*If a patient cannot tolerate the fiducials due to poor health or other conditions Spokane Cyberknife offers the most advanced second option with the gantry designed Truebeam radiation therapy system.

Before CyberKnife lung treatments can begin, patients will be fitted for a special body cradle. The cradle is made of a soft material that molds to the patient’s body and is designed to make treatment more comfortable and to ensure body position is the same for each treatment session. The patient also will be fitted with a special vest, which is worn during CyberKnife treatment and enables the robot to correlate chest motion and breathing patterns with the tumor position. The data generated with the vest allows the CyberKnife robot to precisely follow the tumor’s motion as it delivers each beam of radiation, ensuring safe and accurate radiation delivery.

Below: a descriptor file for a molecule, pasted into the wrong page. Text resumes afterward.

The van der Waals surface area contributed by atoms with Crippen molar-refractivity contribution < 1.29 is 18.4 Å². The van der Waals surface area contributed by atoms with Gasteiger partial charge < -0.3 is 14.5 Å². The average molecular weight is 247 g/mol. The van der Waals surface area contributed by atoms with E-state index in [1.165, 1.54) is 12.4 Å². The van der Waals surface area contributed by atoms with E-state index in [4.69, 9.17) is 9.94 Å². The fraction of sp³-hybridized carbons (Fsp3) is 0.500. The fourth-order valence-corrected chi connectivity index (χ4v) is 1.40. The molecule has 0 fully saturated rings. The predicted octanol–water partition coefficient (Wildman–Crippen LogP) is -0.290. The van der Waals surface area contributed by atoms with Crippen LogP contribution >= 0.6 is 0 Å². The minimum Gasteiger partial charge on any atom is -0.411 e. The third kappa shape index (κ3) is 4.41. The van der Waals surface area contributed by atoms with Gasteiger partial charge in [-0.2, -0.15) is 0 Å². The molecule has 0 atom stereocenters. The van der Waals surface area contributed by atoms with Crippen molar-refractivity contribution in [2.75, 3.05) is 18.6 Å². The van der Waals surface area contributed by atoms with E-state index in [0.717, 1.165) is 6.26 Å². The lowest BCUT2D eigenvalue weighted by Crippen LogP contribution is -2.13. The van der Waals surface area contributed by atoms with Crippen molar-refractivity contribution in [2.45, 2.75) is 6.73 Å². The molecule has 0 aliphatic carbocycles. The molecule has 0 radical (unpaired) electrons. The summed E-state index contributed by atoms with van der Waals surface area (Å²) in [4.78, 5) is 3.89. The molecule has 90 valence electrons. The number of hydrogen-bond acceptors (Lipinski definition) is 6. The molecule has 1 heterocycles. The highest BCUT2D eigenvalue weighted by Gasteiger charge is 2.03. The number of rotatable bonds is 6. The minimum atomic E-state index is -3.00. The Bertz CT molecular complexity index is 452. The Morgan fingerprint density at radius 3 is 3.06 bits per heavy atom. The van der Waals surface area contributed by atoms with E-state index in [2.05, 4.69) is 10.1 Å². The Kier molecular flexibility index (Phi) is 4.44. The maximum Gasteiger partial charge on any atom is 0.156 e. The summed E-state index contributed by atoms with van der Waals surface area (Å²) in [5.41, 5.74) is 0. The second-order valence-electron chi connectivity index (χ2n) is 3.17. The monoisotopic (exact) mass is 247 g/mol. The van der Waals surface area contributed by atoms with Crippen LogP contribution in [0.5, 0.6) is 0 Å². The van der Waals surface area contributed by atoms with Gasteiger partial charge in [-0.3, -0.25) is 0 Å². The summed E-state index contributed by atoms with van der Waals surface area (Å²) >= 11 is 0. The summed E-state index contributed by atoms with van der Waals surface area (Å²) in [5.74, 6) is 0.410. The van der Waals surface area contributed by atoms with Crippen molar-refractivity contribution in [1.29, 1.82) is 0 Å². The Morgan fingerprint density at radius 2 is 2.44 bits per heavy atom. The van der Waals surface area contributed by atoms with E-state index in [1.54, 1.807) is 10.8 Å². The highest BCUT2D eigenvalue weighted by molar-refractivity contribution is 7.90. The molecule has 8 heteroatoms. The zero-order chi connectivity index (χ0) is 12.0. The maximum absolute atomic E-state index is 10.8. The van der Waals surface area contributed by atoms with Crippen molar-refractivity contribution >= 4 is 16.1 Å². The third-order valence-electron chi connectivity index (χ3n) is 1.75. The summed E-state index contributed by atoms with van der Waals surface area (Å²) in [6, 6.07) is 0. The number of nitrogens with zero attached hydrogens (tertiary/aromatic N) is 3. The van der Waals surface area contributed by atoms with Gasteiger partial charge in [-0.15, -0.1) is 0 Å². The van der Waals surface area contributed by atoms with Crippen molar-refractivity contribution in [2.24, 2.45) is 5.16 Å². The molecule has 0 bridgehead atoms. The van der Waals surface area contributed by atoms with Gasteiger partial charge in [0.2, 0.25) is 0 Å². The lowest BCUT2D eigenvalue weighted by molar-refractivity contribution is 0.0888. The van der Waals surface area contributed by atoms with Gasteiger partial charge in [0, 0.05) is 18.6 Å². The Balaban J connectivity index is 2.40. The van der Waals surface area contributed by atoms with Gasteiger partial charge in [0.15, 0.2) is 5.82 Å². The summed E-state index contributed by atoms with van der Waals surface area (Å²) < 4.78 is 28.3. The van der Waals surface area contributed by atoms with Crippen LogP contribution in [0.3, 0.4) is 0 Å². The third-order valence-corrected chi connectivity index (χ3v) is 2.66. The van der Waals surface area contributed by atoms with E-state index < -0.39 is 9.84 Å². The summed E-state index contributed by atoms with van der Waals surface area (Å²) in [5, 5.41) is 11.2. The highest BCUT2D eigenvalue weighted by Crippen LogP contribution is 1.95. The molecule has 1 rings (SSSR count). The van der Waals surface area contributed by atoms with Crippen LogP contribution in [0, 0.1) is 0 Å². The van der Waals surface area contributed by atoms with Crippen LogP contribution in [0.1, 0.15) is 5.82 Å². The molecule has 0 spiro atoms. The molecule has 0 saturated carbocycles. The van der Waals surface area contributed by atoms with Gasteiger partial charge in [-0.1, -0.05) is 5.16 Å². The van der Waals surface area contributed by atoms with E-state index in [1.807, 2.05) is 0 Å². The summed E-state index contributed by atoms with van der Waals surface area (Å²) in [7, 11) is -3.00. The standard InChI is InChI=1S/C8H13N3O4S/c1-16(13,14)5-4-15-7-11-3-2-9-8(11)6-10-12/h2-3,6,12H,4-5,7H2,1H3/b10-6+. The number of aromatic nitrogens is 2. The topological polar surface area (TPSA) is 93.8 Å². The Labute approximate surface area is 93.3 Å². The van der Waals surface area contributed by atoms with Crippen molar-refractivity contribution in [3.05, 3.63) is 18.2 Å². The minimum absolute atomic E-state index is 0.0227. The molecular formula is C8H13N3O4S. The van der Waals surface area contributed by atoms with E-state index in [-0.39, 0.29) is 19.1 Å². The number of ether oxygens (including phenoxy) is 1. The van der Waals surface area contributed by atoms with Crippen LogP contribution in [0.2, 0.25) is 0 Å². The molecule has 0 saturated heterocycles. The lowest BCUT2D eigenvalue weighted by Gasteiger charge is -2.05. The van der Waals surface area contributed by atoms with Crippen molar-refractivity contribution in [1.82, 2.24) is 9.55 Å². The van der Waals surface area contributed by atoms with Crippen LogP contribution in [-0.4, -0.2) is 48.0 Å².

While lying in the cradle, a CT scan will be performed to locate the patient’s tumor. This CT data will be used by the CyberKnife team to determine the exact size, shape and location of the tumor. An MRI or PET scan also may be necessary to fully visualize the tumor and nearby anatomy. Once the imaging is done, the patient will remove his or her vest and it will be stored with the custom-fit body cradle for use in CyberKnife treatment.

A treatment plan will be specifically designed by a medical physicist in conjunction with our board certified Radiation Oncology physicians. Patients will not need to be present at this time. During treatment planning, the CT, MRI and/or PET scan data will be downloaded into the CyberKnife System’s treatment planning software. The medical team will determine the size of the area to be targeted by radiation and the radiation dose, as well as identifying critical structures – such as the spinal cord or vital organs – where radiation should be minimized.